“We’re encouraging (Kenyan farmers) to diversify their income and offering climate-friendly products like solar lights and energy-efficient cook stoves,” she continues. “But there’s a major hurdle to overcome: We need more funders who are willing to invest in our research and development work as we seek new ideas to better support climate change mitigation and adaptation.”
Read more: https://www.smithsonianmag.com/science-nature/kenya-climate-change-fuels-new-business-180968122/#eWtL16dzRBo2ylz9.99
Give the gift of Smithsonian magazine for only $12! http://bit.ly/1cGUiGv
Follow us: @SmithsonianMag on Twitter
Access to financing has always been a challenge. Local banks are reluctant to help small-scale farmers, as they typically have little or nothing to offer in return. In addition, good ideas aimed at improving their situation struggle to find money to start, since there are still few financial institutions willing to gamble on unproven ventures.
But thanks to companies like One Acre Fund, farmers’ access to financial resources—from loans to weather-based insurance programs—seems to be improving across the country. For instance, Africa’s largest weather-based insurance program—known as ACRE—added more than 1,000,000 farmers between 2009 and 2017. Last year, the government launched a program to address the challenges that agricultural producers face when there are large production shocks, such as droughts and floods. The government basically acts as a middleman between traditional insurers and farmers, purchasing insurance from private companies on their behalf.
Kenya Climate Innovation Center is an example. A startup incubator based at Strathmore University in Nairobi, it takes funds from the World Bank and the Danish and British governments, and then distributes small grants ranging from a few hundred to a few thousand U.S. dollars to accelerate the development of climate-related, locally relevant startups. Since it opened in 2012, it’s subsidized hundreds of projects.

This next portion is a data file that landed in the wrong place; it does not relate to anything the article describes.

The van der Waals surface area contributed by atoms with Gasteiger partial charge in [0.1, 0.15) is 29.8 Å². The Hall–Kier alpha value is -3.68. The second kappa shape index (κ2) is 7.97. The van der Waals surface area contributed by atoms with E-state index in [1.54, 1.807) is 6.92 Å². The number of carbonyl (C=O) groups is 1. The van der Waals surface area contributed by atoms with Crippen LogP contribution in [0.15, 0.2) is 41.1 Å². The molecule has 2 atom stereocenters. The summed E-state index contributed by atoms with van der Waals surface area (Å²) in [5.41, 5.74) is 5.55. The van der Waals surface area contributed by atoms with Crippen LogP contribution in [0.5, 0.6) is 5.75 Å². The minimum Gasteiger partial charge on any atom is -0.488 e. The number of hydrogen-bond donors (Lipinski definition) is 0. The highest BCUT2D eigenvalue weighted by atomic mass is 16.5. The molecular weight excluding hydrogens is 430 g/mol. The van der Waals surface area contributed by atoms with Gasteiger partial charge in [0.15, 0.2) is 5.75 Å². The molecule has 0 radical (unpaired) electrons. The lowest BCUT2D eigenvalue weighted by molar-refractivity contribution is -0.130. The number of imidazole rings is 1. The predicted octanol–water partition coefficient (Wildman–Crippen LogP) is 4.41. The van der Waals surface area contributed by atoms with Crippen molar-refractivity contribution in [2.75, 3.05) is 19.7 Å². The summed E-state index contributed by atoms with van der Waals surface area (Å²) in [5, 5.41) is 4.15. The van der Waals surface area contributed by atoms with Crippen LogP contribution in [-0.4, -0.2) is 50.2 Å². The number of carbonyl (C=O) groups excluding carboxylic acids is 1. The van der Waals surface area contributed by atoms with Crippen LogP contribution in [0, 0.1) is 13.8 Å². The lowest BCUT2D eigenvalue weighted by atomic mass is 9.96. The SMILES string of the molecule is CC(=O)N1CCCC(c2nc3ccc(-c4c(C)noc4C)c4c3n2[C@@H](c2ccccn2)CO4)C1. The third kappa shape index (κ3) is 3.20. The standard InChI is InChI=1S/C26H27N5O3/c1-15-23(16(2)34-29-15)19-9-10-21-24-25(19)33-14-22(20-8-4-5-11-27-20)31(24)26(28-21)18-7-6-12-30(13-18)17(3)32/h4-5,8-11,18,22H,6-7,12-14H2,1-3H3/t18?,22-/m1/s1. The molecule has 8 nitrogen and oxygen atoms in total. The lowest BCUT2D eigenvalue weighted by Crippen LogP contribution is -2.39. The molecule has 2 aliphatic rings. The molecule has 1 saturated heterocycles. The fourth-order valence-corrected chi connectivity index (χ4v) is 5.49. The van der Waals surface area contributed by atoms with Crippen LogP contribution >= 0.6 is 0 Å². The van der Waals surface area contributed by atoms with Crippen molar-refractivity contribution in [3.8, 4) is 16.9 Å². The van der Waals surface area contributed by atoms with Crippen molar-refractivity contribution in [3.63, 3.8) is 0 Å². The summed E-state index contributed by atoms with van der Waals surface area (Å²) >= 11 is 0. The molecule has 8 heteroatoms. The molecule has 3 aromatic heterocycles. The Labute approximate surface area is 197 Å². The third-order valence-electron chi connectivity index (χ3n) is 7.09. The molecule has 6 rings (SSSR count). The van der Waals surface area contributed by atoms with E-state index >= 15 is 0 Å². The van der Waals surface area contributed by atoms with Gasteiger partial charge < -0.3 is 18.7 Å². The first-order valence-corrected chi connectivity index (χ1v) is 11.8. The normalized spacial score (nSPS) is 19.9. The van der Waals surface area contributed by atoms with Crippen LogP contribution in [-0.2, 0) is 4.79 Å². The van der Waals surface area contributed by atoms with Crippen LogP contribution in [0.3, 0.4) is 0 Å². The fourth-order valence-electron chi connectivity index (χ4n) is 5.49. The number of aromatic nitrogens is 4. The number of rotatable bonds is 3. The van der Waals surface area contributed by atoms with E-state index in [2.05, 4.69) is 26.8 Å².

“That suggests Kenyans are developing an increased awareness of the issue,” says Izael Pereira Da Silva, the chairman of KCIC. “And that’s good to know, as temperatures are undeniably rising, and agriculture is the most vulnerable of the sectors.”
Among the many projects that took advantage of this opportunity was Kenya Biologics, a company that sells an all-natural pesticide targeted at crop-destroying caterpillars, which allows farmers to reduce chemical residues on crops and improve pest control. Originally focused on large-scale commercial farmers, it’s increasingly attentive to small-scale farmers’ needs.
“Small-scale farming is increasingly becoming more sophisticated in Kenya,” says Chris Kolenberg, CEO of the firm. “It’s no surprise: as most Sub-Saharan African countries are mainly agricultural nations, that this has and always will be an open ground for innovations based on improving farming methods.”
Of course, there’s lot of work yet to be done. Small-scale farmers tend to be conservative in their approach, and Kolenberg finds difficult to convince them to use natural products on the argument that it is better for the environment. “Our products are climate smart, but many are using them merely based on the argument that it is cheaper,” he says. The problem is if that changes: “If they could use another product which is cheaper but strains the environment, they will use that.”
But initiatives like those outlined above are trying to turn the tide by creating a positive feedback loop. “With the majority of smallholder farmers in Kenya falling below or within the poverty index, it might be difficult to get them to adopt more technologic and environmentally-friendly options which are usually costlier,” maintains Da Silva. “But if we manage to make Kenyan small-scale farmers able to buy technology, the country’s climate innovation sector develops, making technology cheaper and easier to come by. The end result is an enhanced national economy, with the weakest parts made more resilient and less vulnerable to the menace of climate change.”
First Published by smithsonian.com